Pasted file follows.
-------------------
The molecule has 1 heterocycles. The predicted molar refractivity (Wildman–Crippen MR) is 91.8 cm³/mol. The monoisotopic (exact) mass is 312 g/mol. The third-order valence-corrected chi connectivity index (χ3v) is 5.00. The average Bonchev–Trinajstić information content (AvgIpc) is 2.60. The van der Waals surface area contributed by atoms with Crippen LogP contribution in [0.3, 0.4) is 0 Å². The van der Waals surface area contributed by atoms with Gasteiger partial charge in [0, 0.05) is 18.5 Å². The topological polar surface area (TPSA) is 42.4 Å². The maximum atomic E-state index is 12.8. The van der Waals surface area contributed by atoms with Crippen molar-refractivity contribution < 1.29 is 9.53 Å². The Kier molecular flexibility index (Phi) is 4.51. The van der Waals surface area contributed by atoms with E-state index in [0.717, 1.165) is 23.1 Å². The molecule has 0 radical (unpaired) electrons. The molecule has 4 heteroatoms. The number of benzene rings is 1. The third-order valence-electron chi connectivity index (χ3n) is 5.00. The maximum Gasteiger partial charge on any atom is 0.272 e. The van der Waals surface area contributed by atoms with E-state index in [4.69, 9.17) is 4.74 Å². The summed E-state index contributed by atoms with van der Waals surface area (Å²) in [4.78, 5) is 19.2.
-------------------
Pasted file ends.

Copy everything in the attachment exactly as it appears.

The molecule has 1 heterocycles. The predicted molar refractivity (Wildman–Crippen MR) is 91.8 cm³/mol. The monoisotopic (exact) mass is 312 g/mol. The third-order valence-corrected chi connectivity index (χ3v) is 5.00. The average Bonchev–Trinajstić information content (AvgIpc) is 2.60. The van der Waals surface area contributed by atoms with Crippen LogP contribution in [0.3, 0.4) is 0 Å². The van der Waals surface area contributed by atoms with Gasteiger partial charge in [0, 0.05) is 18.5 Å². The topological polar surface area (TPSA) is 42.4 Å². The maximum atomic E-state index is 12.8. The van der Waals surface area contributed by atoms with Crippen molar-refractivity contribution < 1.29 is 9.53 Å². The Kier molecular flexibility index (Phi) is 4.51. The van der Waals surface area contributed by atoms with E-state index in [0.717, 1.165) is 23.1 Å². The molecule has 0 radical (unpaired) electrons. The molecule has 4 heteroatoms. The number of benzene rings is 1. The third-order valence-electron chi connectivity index (χ3n) is 5.00. The maximum Gasteiger partial charge on any atom is 0.272 e. The van der Waals surface area contributed by atoms with E-state index in [4.69, 9.17) is 4.74 Å². The summed E-state index contributed by atoms with van der Waals surface area (Å²) in [4.78, 5) is 19.2.